Reasons for fear
- you dread facing your opponent – a bigger, tougher, stronger. and more accomplished opponent
- you are afraid of getting hurt – a past injury. the pain associated with it, and the difficult recovery period that you had to go through can create the fear that you may get hurt again
- you fear failure – the thought of losing the game can create a fear in you even before you begin the match
- Diffidence – no confidence in yourself
- Panic – You lose your sense of calmness
- Frozen thought processes – unable to recall and use your game plan
Impact of fear on you
- Concentration gets affected even in the case of fear
- But there is also another problem when you have fears – The trepidation caused by fear creates a foreboding within you, and your mind begins to focus on the outcome rather than the game itself. Your focus shifts to thoughts of a fresh injury or thoughts of losing. or the shame of putting up an effectual performance against a formidable opponent
- Fear can sap you of energy
- Fear can make your mind go blank
Fear Management Techniques
- Confront the fear – Analyze the fear. What aspects of the game or the opponent have contributed to the fear?
- Demystify the fear – Once you identify the source of fear. you can find ways to dismiss the fear
- If you fear failure, ask yourself: how unpleasant can it be? It’s not a matter of life and death. So what if you lose one match, you can’t win them all. Isn’t it long-term goals that really matter?
- If you fear repeat injury, use therapies like yoga and meditation to confront the fear and move ahead. If you fear injury, try not to think about it. It may not happen to you. Many players go through a long career spell without ever getting a major injury. Decide in your mind that you will face injury if and when it happens, no point worrying about it in advance. Injuries can occur in any game.
- If you fear shame of a poor performance, remind yourself that every game is a stepping stone and a learning experience. Also train harder and more often until you fell confident of your performance. This can take care of the fear.
- If you fear tough opponents, face the fear of a tough opponent by focusing on your opponent’s strategy totally during the game. Fear can work in your favor. Fear need not be the enemy. On the contrary, fear gives you the power of the adrenaline rush. The object of your fear-your opponent-has to be the focus of your undivided attention. Your armor becomes your concentration and effective use of game techniques. Nothing brings on the instinct to defend yourself and vanquish the other more than fear can. Face the fear and avoid going blank by focusing your thoughts on your opponent. and you can successfully tackle the most adverse situations in the ring.
- Visualize a real-life threat and talk yourself into action: Alertness is probably one of the few things that you still retain when you have fear. Action becomes difficult because of the blank frozen state that you can go into sometimes. But you will be alert and wary, much like when you are being attacked by a wild animal. You are wide awake to what is happening, but too frozen to do the right thing. The adrenaline caused by fear has to be converted into action to transform you from your frozen state into a state of aggression, just like you would behave in a dangerous situation in a jungle. Say to yourself: “If I don’t move now. I’m going to get hurt,” or “Move. If I wait any longer, he will get the upper hand.”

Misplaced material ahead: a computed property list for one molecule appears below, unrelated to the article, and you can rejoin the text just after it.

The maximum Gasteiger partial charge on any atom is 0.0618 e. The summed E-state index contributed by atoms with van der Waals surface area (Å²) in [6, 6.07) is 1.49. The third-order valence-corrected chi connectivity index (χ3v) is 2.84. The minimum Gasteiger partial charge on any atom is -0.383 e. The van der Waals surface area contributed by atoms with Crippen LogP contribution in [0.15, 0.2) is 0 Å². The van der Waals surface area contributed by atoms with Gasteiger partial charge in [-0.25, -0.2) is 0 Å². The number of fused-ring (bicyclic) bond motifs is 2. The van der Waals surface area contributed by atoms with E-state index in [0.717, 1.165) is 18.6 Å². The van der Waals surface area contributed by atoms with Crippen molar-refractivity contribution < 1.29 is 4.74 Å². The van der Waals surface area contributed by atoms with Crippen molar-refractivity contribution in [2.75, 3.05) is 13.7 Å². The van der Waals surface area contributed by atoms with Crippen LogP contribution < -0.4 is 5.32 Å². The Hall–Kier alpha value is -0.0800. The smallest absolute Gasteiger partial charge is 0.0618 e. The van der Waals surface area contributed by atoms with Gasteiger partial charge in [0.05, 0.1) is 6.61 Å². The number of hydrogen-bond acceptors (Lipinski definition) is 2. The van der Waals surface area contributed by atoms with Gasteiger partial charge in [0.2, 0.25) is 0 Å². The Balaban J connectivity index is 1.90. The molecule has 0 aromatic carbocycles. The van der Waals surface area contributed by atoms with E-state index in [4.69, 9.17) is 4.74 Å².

- Dealing with the adrenaline rush through simulation: A lot of grapplers and combat athletes swear by a technique called “adrenaline training.” It is a simulation exercise in which you recreate a fight scene where your practice partner shouts and behaves in an aggressive manner, much like the real opponent that you fear might do. This stimulus can get your adrenaline pumping. It is a method used to stimulate a response when you have the fear of losing to your opponent or when you freeze and go blank. If you can train your mental processes to defend yourself more effectively under fear or if the adrenaline can turn on your offense to tackle your opponent head on, then fear can actually work in your favor.
- Feng Shui, the ancient Chinese system of arranging the living environment in a harmonious way, has some tips for dealing with challenges. Placing certain symbols or pictures in your home, such as a huge picture of a mountain range, a Chinese dragon, or subliminal way to create a feeling of strength and build courage to face challenges. The dragon is considered one of the most powerful and revered symbols dragon symbol (usually a small brass. bronze. or wooden model) is supposed to have the power to create positive energy and can inspire you to face challenges.
Lloyd Irvin is a martial arts coach. He holds the rank of 7th degree black belt in Thai Jitsu, 2nd degree black belt in Brazilian Jiu Jitsu, 1st degree black belt in judo. In 2002 he was named The United States Judo Federation International Coach of the year. Lloyd’s coaching experience includes having taught Secret Service, FBI & SWAT. Read more on: http://www.lloydirvin.com